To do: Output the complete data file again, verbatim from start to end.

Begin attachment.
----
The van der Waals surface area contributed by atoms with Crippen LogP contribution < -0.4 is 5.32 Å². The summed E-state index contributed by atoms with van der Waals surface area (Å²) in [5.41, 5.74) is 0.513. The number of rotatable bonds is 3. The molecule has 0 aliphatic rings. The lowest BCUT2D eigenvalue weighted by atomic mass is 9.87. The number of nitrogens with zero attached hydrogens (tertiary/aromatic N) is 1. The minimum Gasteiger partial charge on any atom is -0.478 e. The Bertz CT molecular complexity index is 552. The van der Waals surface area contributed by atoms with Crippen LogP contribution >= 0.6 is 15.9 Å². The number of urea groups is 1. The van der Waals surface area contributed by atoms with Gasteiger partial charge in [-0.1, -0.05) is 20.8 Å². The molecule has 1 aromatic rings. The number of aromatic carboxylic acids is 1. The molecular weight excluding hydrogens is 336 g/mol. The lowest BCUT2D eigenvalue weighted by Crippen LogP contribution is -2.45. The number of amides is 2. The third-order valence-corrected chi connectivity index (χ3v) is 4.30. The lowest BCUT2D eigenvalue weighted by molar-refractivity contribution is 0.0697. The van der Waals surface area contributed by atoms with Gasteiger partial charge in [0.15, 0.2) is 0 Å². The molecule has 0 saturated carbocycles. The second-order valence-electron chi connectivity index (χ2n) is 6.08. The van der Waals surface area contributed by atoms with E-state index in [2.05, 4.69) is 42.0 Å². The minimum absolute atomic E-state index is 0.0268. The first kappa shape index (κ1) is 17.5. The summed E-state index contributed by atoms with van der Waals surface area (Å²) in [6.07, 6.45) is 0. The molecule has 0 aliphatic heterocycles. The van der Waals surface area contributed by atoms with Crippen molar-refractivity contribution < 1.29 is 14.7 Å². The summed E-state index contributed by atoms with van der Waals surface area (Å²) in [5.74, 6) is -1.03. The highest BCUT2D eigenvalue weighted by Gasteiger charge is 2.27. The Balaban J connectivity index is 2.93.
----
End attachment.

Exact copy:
The van der Waals surface area contributed by atoms with Crippen LogP contribution < -0.4 is 5.32 Å². The summed E-state index contributed by atoms with van der Waals surface area (Å²) in [5.41, 5.74) is 0.513. The number of rotatable bonds is 3. The molecule has 0 aliphatic rings. The lowest BCUT2D eigenvalue weighted by atomic mass is 9.87. The number of nitrogens with zero attached hydrogens (tertiary/aromatic N) is 1. The minimum Gasteiger partial charge on any atom is -0.478 e. The Bertz CT molecular complexity index is 552. The van der Waals surface area contributed by atoms with Crippen LogP contribution >= 0.6 is 15.9 Å². The number of urea groups is 1. The van der Waals surface area contributed by atoms with Gasteiger partial charge in [-0.1, -0.05) is 20.8 Å². The molecule has 1 aromatic rings. The number of aromatic carboxylic acids is 1. The molecular weight excluding hydrogens is 336 g/mol. The lowest BCUT2D eigenvalue weighted by Crippen LogP contribution is -2.45. The number of amides is 2. The third-order valence-corrected chi connectivity index (χ3v) is 4.30. The lowest BCUT2D eigenvalue weighted by molar-refractivity contribution is 0.0697. The van der Waals surface area contributed by atoms with Gasteiger partial charge in [0.15, 0.2) is 0 Å². The molecule has 0 saturated carbocycles. The second-order valence-electron chi connectivity index (χ2n) is 6.08. The van der Waals surface area contributed by atoms with E-state index in [2.05, 4.69) is 42.0 Å². The minimum absolute atomic E-state index is 0.0268. The first kappa shape index (κ1) is 17.5. The summed E-state index contributed by atoms with van der Waals surface area (Å²) in [6.07, 6.45) is 0. The molecule has 0 aliphatic heterocycles. The van der Waals surface area contributed by atoms with Crippen molar-refractivity contribution < 1.29 is 14.7 Å². The summed E-state index contributed by atoms with van der Waals surface area (Å²) in [5.74, 6) is -1.03. The highest BCUT2D eigenvalue weighted by Gasteiger charge is 2.27. The Balaban J connectivity index is 2.93.